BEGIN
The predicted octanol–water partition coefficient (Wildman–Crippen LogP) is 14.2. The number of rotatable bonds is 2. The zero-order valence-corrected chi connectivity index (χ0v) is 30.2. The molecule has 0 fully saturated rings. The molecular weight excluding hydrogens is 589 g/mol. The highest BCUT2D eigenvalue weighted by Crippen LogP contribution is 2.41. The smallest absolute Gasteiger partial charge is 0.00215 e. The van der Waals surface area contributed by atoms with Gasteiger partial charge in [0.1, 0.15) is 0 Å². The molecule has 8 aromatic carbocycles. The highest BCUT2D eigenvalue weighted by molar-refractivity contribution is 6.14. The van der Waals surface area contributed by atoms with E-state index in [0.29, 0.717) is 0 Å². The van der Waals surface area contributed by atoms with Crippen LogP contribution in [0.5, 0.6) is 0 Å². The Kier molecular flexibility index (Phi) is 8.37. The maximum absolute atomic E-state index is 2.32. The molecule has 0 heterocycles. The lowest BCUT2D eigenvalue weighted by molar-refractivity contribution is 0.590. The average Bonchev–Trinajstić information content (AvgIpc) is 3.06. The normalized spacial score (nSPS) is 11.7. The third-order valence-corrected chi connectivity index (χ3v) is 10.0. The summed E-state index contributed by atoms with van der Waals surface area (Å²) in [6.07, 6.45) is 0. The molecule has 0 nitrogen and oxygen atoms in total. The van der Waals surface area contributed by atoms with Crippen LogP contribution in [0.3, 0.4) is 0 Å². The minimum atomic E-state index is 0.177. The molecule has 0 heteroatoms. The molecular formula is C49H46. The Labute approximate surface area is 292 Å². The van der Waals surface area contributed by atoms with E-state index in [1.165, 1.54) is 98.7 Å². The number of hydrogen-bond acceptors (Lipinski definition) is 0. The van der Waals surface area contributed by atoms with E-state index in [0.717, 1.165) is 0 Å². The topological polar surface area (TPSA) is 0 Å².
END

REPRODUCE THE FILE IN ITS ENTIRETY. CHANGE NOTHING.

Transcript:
The predicted octanol–water partition coefficient (Wildman–Crippen LogP) is 14.2. The number of rotatable bonds is 2. The zero-order valence-corrected chi connectivity index (χ0v) is 30.2. The molecule has 0 fully saturated rings. The molecular weight excluding hydrogens is 589 g/mol. The highest BCUT2D eigenvalue weighted by Crippen LogP contribution is 2.41. The smallest absolute Gasteiger partial charge is 0.00215 e. The van der Waals surface area contributed by atoms with Gasteiger partial charge in [0.1, 0.15) is 0 Å². The molecule has 8 aromatic carbocycles. The highest BCUT2D eigenvalue weighted by molar-refractivity contribution is 6.14. The van der Waals surface area contributed by atoms with E-state index in [0.29, 0.717) is 0 Å². The van der Waals surface area contributed by atoms with Crippen LogP contribution in [0.5, 0.6) is 0 Å². The Kier molecular flexibility index (Phi) is 8.37. The maximum absolute atomic E-state index is 2.32. The molecule has 0 heterocycles. The lowest BCUT2D eigenvalue weighted by molar-refractivity contribution is 0.590. The average Bonchev–Trinajstić information content (AvgIpc) is 3.06. The normalized spacial score (nSPS) is 11.7. The third-order valence-corrected chi connectivity index (χ3v) is 10.0. The summed E-state index contributed by atoms with van der Waals surface area (Å²) in [6.07, 6.45) is 0. The molecule has 0 nitrogen and oxygen atoms in total. The van der Waals surface area contributed by atoms with Crippen LogP contribution in [0.3, 0.4) is 0 Å². The minimum atomic E-state index is 0.177. The molecule has 0 heteroatoms. The molecular formula is C49H46. The Labute approximate surface area is 292 Å². The van der Waals surface area contributed by atoms with E-state index in [1.165, 1.54) is 98.7 Å². The number of hydrogen-bond acceptors (Lipinski definition) is 0. The van der Waals surface area contributed by atoms with E-state index in [0.717, 1.165) is 0 Å². The topological polar surface area (TPSA) is 0 Å².